Irenaeus and the Defeat of Gnosticism
Note: This is posting #16 in a series on historical theology within the Christian church. To view other postings, please click here.
As the second century drew to a close, there emerged one other great figure that must be looked at before moving forward in our series on historical theology. Over the course of the previous 16 weeks we have explored the Early Church Fathers who emphasized the need for Christian moralism before moving on to the Apologists who began the art of defending the Christian faith. Amidst the rise and fall of montanism, standing firm in persecution, and enduring the attacks of the gnostics, the early defenders set forth a faith that was defendable and definable. Yet, there is one remaining figure to explore before moving into the third century. With Gnosticism going strong, it was Irenaeus who stood firm to defeat it.
An Enduring Life
Born sometime around AD 120 near Smyrna, Irenaeus was different than most of his contemporaries in that he avoided the philosophical arguments of many. Instead, he sought to simply offer alternative defenses that were logical and flowed from the teachings of the apostles. He was brought to the Lyons areas as a presbyter and eventually rose to the rank of bishop over the region in and around Lyons. It was Irenaeus who was over the area when Marcus Aurelius began brutal persecution of Christians in AD 177 in the Rhone Valley. Ironically, he escaped this persecution because he was in Rome defending his people from the false accusations being thrown at them by the Romans.
It was in this new role that Irenaeus launched an attack against. Recognizing this damaging teaching and being confronted with on a regular basis, he saw the need to crush it. He was thus compelled to write is 5-volume work “Adversus haereses” or literally “Against Heresies.” This was the first major defense against the Gnostics and is credited with defeating Gnosticism (although we still see versions of it pop up today).
Sadly, Irenaeus did not escape another round of persecution in AD 202. He lost his life and is counted a martyr as a result….although nothing else is known of the event of his death.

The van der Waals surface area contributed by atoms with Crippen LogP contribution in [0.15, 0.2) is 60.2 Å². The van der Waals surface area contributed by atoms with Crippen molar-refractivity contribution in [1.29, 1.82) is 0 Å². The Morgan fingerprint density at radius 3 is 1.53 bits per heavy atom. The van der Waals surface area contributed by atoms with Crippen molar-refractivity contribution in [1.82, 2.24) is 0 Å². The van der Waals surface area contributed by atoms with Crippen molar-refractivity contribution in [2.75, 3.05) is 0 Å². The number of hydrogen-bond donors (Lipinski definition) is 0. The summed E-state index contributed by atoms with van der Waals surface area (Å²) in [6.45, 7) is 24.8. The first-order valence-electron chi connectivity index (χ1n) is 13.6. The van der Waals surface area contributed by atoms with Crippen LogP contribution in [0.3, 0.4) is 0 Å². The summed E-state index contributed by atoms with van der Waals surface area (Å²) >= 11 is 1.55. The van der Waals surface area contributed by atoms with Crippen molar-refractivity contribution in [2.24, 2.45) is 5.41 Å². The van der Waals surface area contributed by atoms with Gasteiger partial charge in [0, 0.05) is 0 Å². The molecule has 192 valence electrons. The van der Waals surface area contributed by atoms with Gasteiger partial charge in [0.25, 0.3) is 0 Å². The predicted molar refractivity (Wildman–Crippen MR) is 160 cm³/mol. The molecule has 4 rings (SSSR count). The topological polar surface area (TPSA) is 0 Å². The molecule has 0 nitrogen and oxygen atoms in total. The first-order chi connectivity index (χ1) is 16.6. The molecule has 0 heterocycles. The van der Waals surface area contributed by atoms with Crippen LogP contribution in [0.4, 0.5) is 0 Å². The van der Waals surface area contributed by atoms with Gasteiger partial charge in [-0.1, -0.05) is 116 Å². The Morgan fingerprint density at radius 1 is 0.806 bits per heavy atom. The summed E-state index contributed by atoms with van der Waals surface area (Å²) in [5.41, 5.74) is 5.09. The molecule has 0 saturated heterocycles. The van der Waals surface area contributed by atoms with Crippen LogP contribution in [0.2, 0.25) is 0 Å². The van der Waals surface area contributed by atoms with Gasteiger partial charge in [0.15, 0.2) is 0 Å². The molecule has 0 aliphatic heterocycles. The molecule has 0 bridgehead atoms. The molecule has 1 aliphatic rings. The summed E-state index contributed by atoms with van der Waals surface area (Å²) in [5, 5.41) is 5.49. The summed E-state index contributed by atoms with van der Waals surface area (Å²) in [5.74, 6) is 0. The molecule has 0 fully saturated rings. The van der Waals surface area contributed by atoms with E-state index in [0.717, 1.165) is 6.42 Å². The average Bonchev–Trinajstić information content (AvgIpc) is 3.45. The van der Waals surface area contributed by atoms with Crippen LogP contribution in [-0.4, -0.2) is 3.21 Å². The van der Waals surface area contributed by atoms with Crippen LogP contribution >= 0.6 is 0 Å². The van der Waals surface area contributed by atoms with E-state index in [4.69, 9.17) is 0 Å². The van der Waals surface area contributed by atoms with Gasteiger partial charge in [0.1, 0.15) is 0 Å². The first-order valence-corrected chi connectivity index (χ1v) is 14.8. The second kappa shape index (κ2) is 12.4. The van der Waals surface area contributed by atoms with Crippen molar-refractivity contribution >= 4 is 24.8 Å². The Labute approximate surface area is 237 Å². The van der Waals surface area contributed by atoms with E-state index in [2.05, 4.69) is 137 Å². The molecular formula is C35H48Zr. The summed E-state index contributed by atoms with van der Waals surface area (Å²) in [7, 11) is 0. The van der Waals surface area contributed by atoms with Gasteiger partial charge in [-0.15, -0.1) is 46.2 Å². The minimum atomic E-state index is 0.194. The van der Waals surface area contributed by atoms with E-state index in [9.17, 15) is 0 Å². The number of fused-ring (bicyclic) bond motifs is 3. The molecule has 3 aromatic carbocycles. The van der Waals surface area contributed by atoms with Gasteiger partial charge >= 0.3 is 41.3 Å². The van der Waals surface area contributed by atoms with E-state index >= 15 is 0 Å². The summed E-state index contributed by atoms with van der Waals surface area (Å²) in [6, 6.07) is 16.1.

An Enduring Defense
Irenaeus’ defense against Gnosticism became his legacy. He was recognized as an authority on the subject for two reasons:
- Because Gnostics claimed a higher knowledge that was known only through John, Irenaeus was positioned well to refute them. As a disciple of Polycarp (who was discipled by John) Irenaeus would have surely been privy to any ‘additional’ teaching that John would have passed to Polycarp.
- Secondly, Irenaeus studied Gnosticism to great lengths. He studied more than 20 schools of thought and this lead him to formulate his defense.
As a result of his studies, he recognized the most prominent as being the Valentinian Gnosticism. His attack centered on this form with the idea that if he defeated this group, the others would fall in succession afterwards. One of the major issues of Gnostics is that they were divisive, and as such others did not look kindly upon them. This was to their detriment but to Irenaeus’ advantage. It was a point that he exploited well in his defense as he tried to show its incompatibility with the teachings of Christ and the apostles. With such a masterful flair, God used Irenaeus to set Gnosticism in its place so that it lost its footing and eventually toppled during this era.
An Enduring Theology
While it was his defense that defined his legacy, Irenaeus’ defense lead to a highly developed theology regarding the incarnation. His “Theory of Recapitulation” was his alternative to gnosticism. Focusing on the impact the incarnation had on redemption, Irenaeus taught that as Christ was the second Adam, he demonstrated the reverse of Adam (i.e. as Adam brought death into this world, Christ brought life). This teaching goes in great depth and there is more too it than we have time to explore.
While his contemporaries emphasized right morality, Irenaeus emphasized right theology. While his contemporaries emphasized argument through philosophy, Irenaeus emphasized argument through rationality. He set himself apart from his contemporaries by accomplishing the same tasks, but doing so differently. Well-defined arguments, well-defined theology, Irenaeus left a formidable teaching that impacts our doctrine today. His readings are worth the time, but require diligence in getting past some of the ‘heavy’ parts. You will be rewarded by seeing him at work through his writings.